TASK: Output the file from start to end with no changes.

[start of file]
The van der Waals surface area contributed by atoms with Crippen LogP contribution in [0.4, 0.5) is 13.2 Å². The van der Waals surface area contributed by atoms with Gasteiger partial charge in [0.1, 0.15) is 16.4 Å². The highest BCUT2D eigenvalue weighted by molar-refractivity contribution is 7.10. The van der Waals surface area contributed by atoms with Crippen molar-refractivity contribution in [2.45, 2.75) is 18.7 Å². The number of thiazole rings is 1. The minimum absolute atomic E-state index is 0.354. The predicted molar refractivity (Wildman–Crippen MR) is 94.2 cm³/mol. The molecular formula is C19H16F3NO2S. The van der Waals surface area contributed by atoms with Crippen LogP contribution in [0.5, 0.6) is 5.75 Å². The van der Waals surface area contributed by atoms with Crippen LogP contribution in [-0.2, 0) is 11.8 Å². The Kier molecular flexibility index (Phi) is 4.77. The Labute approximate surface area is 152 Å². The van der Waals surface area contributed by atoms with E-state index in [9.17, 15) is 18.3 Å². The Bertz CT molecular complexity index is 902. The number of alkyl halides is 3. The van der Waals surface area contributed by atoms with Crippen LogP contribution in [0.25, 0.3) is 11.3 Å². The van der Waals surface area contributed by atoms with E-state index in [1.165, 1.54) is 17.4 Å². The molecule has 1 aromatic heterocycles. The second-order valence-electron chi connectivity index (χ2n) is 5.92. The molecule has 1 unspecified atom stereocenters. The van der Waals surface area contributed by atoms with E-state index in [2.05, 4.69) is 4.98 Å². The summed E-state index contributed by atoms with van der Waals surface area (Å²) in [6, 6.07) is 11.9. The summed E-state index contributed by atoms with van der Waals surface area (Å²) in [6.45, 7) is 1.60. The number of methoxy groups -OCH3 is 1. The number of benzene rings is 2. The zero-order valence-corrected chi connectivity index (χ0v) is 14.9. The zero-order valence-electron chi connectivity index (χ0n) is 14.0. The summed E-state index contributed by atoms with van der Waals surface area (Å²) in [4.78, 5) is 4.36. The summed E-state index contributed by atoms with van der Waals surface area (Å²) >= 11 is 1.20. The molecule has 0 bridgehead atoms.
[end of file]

The van der Waals surface area contributed by atoms with Crippen LogP contribution in [0.4, 0.5) is 13.2 Å². The van der Waals surface area contributed by atoms with Gasteiger partial charge in [0.1, 0.15) is 16.4 Å². The highest BCUT2D eigenvalue weighted by molar-refractivity contribution is 7.10. The van der Waals surface area contributed by atoms with Crippen molar-refractivity contribution in [2.45, 2.75) is 18.7 Å². The number of thiazole rings is 1. The minimum absolute atomic E-state index is 0.354. The predicted molar refractivity (Wildman–Crippen MR) is 94.2 cm³/mol. The molecular formula is C19H16F3NO2S. The van der Waals surface area contributed by atoms with Crippen LogP contribution in [0.5, 0.6) is 5.75 Å². The van der Waals surface area contributed by atoms with Crippen LogP contribution in [-0.2, 0) is 11.8 Å². The Kier molecular flexibility index (Phi) is 4.77. The Labute approximate surface area is 152 Å². The van der Waals surface area contributed by atoms with E-state index in [9.17, 15) is 18.3 Å². The Bertz CT molecular complexity index is 902. The number of alkyl halides is 3. The van der Waals surface area contributed by atoms with Crippen LogP contribution in [0.25, 0.3) is 11.3 Å². The van der Waals surface area contributed by atoms with E-state index in [1.165, 1.54) is 17.4 Å². The molecule has 1 aromatic heterocycles. The second-order valence-electron chi connectivity index (χ2n) is 5.92. The molecule has 1 unspecified atom stereocenters. The van der Waals surface area contributed by atoms with E-state index in [2.05, 4.69) is 4.98 Å². The summed E-state index contributed by atoms with van der Waals surface area (Å²) in [6, 6.07) is 11.9. The summed E-state index contributed by atoms with van der Waals surface area (Å²) in [6.45, 7) is 1.60. The number of methoxy groups -OCH3 is 1. The number of benzene rings is 2. The zero-order valence-corrected chi connectivity index (χ0v) is 14.9. The zero-order valence-electron chi connectivity index (χ0n) is 14.0. The summed E-state index contributed by atoms with van der Waals surface area (Å²) in [4.78, 5) is 4.36. The summed E-state index contributed by atoms with van der Waals surface area (Å²) >= 11 is 1.20. The molecule has 0 bridgehead atoms.